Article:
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Risk factors for Hodgkin’s disease by Epstein-Barr virus (EBV) status: prior infection by EBV and other agents

British Journal of Cancervolume 82pages11171121 (2000) | Download Citation

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Abstract

A UK population-based case–control study of Hodgkin’s disease (HD) in young adults (16–24 years) included 118 cases and 237 controls matched on year of birth, gender and county of residence. The majority (103) of the cases were classified by Epstein–Barr virus (EBV) status (EBV present in Reed–Stenberg cells), with 19 being EBV-positive. Analyses using conditional logistic regression are presented of subject reports of prior infectious disease (infectious mononucleosis (IM), chicken pox, measles, mumps, pertussis and rubella). In these analyses HD cases are compared with matched controls, EBV-positive cases and EBV-negative cases are compared separately with their controls and formal tests of differences of association by EBV status are applied. A prior history of IM was positively associated with HD (odds ratio (OR) = 2.43, 95% confidence interval (CI) = 1.10–5.33) and with EBV-positive HD (OR = 9.16, 95% CI = 1.07–78.31) and the difference between EBV-positive and EBV-negative HD was statistically significant (P = 0.013). The remaining infectious illnesses (combined) were negatively associated with HD, EBV-positive HD and EBV-negative HD (in the total series, for ≥2 episodes compared with ≤1, OR = 0.45, 95% CI = 0.25–0.83). These results support previous evidence that early exposure to infection protects against HD and that IM increases subsequent risk; the comparisons of EBV-positive and EBV-negative HD are new and generate hypotheses for further study.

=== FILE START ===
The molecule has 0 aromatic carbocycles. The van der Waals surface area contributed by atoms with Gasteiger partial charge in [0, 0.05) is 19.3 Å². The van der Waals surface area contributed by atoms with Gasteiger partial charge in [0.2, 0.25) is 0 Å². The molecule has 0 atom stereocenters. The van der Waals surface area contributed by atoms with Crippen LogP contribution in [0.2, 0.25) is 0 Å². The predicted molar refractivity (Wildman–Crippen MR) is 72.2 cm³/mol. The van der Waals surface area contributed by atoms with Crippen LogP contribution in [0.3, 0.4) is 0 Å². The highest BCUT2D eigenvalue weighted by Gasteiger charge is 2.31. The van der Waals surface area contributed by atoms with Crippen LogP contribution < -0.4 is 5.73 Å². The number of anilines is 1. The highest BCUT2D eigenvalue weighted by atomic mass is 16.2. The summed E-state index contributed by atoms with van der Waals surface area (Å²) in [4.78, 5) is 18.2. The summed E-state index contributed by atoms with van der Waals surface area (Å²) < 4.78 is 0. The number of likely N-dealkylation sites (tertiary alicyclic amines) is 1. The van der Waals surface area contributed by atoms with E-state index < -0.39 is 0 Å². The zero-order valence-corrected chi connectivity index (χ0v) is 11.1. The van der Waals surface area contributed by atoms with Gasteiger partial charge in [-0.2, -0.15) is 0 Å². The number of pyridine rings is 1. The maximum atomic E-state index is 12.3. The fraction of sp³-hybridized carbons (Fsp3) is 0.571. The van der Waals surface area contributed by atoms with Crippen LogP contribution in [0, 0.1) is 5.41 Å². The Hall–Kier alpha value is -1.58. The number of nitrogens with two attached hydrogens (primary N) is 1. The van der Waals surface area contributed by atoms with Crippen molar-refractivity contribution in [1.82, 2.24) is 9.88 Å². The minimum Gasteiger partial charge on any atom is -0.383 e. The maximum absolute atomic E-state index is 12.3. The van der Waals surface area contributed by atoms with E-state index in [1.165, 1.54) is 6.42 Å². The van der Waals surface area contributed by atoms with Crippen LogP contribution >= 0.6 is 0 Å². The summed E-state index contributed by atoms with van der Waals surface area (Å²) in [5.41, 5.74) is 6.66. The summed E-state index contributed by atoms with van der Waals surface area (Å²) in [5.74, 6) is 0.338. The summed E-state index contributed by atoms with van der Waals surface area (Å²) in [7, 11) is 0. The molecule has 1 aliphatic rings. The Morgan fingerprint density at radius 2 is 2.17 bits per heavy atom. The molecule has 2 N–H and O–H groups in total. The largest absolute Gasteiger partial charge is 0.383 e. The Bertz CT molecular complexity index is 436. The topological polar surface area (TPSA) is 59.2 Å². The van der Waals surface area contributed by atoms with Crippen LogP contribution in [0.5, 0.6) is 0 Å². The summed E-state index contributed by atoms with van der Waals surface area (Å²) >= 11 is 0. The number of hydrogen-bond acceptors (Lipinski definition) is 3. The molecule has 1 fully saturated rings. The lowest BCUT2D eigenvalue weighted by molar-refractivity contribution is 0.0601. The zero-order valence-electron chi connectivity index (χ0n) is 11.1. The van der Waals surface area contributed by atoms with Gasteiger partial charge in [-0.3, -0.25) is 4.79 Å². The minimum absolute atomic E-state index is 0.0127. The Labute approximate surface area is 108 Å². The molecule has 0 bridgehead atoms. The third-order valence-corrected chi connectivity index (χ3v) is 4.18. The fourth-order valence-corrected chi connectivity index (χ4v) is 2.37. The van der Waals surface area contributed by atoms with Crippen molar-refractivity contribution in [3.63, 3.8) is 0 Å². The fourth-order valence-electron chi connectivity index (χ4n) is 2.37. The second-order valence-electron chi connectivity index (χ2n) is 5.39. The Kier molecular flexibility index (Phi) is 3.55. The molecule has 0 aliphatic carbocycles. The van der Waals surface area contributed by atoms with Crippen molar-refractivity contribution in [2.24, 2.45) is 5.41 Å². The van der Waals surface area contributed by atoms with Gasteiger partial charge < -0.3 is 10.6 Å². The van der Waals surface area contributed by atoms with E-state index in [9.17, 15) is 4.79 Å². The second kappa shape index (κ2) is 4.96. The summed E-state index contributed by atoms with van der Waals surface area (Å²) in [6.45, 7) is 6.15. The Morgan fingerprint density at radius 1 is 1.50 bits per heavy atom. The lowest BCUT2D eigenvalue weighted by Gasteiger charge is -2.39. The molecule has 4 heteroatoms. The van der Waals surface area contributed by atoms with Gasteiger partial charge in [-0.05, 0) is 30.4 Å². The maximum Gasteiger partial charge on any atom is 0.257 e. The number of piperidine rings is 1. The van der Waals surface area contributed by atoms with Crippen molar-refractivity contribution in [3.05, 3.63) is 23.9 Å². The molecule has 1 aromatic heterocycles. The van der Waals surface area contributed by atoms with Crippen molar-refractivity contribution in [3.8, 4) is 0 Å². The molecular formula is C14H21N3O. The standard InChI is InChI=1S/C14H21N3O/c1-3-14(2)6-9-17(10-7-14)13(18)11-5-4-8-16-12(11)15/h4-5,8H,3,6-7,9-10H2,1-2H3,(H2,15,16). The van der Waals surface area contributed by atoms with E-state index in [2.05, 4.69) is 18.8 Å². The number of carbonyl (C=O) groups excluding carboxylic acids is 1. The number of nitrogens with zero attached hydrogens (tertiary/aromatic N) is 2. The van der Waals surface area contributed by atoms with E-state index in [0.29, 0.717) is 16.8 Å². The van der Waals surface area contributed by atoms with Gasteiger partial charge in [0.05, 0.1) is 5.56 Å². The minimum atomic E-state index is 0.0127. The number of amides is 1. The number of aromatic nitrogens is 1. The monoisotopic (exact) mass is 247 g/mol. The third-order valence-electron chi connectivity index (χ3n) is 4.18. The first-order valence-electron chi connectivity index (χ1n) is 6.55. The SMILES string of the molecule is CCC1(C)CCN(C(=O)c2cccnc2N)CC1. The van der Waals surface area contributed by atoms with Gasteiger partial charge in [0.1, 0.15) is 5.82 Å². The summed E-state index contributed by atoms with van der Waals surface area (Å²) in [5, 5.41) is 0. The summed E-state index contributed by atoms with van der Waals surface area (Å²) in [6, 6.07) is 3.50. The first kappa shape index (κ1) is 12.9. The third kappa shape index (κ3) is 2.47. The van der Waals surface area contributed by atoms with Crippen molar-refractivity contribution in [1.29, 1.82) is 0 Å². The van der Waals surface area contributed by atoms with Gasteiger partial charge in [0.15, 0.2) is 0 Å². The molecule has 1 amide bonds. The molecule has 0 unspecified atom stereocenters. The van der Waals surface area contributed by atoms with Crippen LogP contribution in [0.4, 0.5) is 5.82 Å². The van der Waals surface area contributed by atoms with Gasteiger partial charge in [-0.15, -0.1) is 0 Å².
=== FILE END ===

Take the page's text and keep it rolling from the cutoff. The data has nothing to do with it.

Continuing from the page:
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Affiliations

  1. Department of Public Health Science, University of Edinburgh, Medical School, Teviot Place, Edinburgh, EH8 9AG, UK

    • F E Alexander
  2. Department of Veterinary Pathology, Leukaemia Research Fund Virus Centre, Bearsden Road, Glasgow, G61 1QH, UK

    • R F Jarrett
    • , A A Armstrong
    •  & J Freeland
  3. Clinical Trial and Statistics Unit, Institute of Cancer Research, Block D, 15 Cotswold Road, Sutton, SM2 5NG, Surrey, UK

    • D Lawrence
  4. North West Immunogenetics Laboratory, St Mary's Hospital, Hathersage Road, Manchester, M13 0JH, UK

    • D A Gokhale
    •  & G M Taylor
  5. Leukaemia Research Fund, Centre for Clinical Epidemiology, UMV Leeds, 17 Springfield Mount, Leeds, LS2 9NG, UK

    • E Kane
    •  & R A Cartwright
  6. Department of Pathology, University of Southampton, Level E, South Block, Southampton General Hospital, Southampton, UK

    • D H Wright

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https://doi.org/10.1054/bjoc.1999.1049

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